All MIDI file contents and Wave/MP3 Audio recordings are Copyright ©1998 through under the 1998 Electronic Copyright Laws by Bill Edwards and Siggnal Sounds. All Sheet Music and Album Cover images here have been restored or enhanced by Bill Edwards, and only the original sources are in the Public Domain (except where noted). Unauthorized duplication or distribution of these proprietary files or associated digital recordings is a violation of copyright and patent law. They are for personal use and enjoyment of individuals only, and may be used on other sites only upon request for permission to do so. This site has been optimized for HTML5/CSS3 browsers released in 2012 or later with a recommended minimum 1024x768 and optimal 1280x900 monitor resolution or better.
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Old-Time Song Instrumentals up to 1909
Auld Lang Syne
Traditional tune with lyrics by Robert Burns - 1711/1798
Ever since noted band leader Guy Lombardo
started the tradition in 1929 in the famed Roosevelt Hotel
in New York City, we have aimlessly sung this old Scottish drinking song every New Years Eve out of a sense of familiarity, but not exactly one of comprehension. The American English translation of "Auld Lang Syne" is "Old Long Since", which is taken to mean "days gone by". Apply this and the song makes more sense. The five verses that Scottish Poet Robert Burns
wrote in the late 1780s and published posthumously in 1798, were applied to a melody of unknown origin that had first appeared around 1711. The singer has several opportunities to become undeniably inebriated while waxing nostalgic about the past and taking a swig between choruses. This sentiment and the thought of such gatherings helps to explain the tie-in to New Years Eve. Then again, the melody of the United States National Anthem is also based on a drinking song, providing numerous possibilities for toasts at sports events. Anyhow, I hope you enjoy this non-traditional treatment that progresses from the original take to something a bit raggier.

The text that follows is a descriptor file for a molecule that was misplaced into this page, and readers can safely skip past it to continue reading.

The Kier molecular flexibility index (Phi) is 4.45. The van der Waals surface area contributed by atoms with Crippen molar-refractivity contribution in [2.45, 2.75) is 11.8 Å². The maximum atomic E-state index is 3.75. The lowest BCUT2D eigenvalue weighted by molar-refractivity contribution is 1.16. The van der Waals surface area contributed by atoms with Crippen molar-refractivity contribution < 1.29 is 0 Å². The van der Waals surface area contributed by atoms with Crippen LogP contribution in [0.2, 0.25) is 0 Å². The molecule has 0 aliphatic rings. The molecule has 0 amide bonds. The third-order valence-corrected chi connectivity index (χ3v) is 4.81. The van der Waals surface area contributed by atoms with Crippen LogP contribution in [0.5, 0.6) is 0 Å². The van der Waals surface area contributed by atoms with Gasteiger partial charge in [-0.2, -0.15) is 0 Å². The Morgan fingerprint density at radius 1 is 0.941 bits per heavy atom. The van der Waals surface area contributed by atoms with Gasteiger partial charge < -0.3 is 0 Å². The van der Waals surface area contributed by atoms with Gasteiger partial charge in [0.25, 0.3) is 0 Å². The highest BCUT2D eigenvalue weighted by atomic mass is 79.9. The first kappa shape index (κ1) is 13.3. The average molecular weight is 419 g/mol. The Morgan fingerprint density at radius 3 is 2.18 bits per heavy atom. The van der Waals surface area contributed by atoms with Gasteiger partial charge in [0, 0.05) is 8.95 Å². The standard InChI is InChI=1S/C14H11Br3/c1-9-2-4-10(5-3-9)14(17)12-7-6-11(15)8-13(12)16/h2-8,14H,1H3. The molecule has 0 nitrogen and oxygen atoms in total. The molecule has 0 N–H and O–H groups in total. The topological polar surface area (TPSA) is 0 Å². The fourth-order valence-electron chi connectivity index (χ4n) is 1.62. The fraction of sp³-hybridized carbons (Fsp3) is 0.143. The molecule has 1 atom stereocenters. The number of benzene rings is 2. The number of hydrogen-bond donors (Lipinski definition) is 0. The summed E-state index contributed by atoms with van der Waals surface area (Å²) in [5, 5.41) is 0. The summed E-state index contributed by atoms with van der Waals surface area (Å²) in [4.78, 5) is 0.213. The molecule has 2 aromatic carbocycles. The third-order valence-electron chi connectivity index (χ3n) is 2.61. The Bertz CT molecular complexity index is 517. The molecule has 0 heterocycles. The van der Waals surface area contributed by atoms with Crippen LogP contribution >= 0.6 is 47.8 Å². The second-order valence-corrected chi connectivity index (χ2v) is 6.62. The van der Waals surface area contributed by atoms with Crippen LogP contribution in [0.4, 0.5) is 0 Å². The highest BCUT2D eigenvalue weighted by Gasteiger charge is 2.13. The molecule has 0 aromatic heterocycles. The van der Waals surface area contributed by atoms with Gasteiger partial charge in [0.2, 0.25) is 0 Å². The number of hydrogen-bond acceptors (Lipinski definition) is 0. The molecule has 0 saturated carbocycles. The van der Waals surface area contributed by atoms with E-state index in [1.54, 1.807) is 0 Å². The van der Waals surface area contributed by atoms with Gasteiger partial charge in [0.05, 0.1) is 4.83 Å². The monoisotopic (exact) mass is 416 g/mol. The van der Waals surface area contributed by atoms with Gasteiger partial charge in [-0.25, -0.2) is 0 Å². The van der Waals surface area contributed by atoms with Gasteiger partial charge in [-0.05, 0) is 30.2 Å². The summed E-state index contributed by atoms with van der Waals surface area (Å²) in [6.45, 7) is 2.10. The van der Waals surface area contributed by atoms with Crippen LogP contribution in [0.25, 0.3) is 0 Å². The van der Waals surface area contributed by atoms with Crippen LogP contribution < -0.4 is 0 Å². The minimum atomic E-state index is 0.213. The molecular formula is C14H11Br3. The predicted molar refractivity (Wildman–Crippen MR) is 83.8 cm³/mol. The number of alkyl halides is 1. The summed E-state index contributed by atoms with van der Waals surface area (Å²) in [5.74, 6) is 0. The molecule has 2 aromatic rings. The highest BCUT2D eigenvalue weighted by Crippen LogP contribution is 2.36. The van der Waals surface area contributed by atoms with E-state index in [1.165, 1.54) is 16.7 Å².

Der Deitcher's Dog
Septimus Winner - 1864
In the days before "Weird Al" Yankovic, the ever-toxi-funny Tom Lehrer, and even Gilbert and Sullivan, you could count on Septimus Winner for the most paradoxical of strange songs, or at least in this case. This Civil War gem written in Germ-english precedes the well-known hot dog by a few decades, but may have been predicting some of the ingredients in advance of the venerable red-hot sausage, perhaps even subliminally contributing to the name. Perhaps it is the ebullient tra-la-la chorus following this revelation that brings the chills. This Philadelphia native was known for a wide variety of famous and venerable American songs, including Listen to the Mocking Bird
(later the Three Stooge's theme), Whispering Hope
, and who can forget Ten Little Indians
(I have tried, but to no avail). Winner wrote a number of funny songs of topical humor that were all authentic "winners" by definition. Der Deitcher is a deviation of Der Deutscher, loosely translated as The German Man. This comic song, albeit in altered form, has become the children's favorite known as Oh Where Has My Little Dog Gone
, but it does not have the same ick factor as the original version does. Reality songwriting, that's what it is. The smallest dog is not always the weakest link! So if this does for hot dogs what Jaws
did for the beach, mission accomplished. (Oh!, and cover your child's ears when this is playing.)
Shenandoah/It Is Well With My Soul
It Is Well with My Soul
Traditional 19th Century Shanty/Philip Paul Bliss (M - Ville de Havre) and Horatio Gates Spafford (L) - c.1820/1876
I live just over the Blue Ridge from the Shenandoah River Valley in Virginia and have spent many pleasant days there in a wonderfully preserved area rife with American heritage. However, that hsa nothing to do with the famous tune. The origin of this song is all but lost, but the melody was known as a rowing or loading shanty sung by either Irish or French Canadian river men and sea voyagers, possibly written by an Oneida Iroquois. There are also some African-American harmonic elements and metric ideas that contribute to the makeup of the piece. The Shenandoah it was named after was a Native American chief who lived originally in New York, but had trade at times on the Missouri river. The melody very possibly dates back even further than the generally accepted 1820s, making it among the oldest of American folk songs. The wistfully poetic harmonic line of the song certainly evokes a time when the lands from Ohio to the Missouri were wide open and the simple things were of great beauty.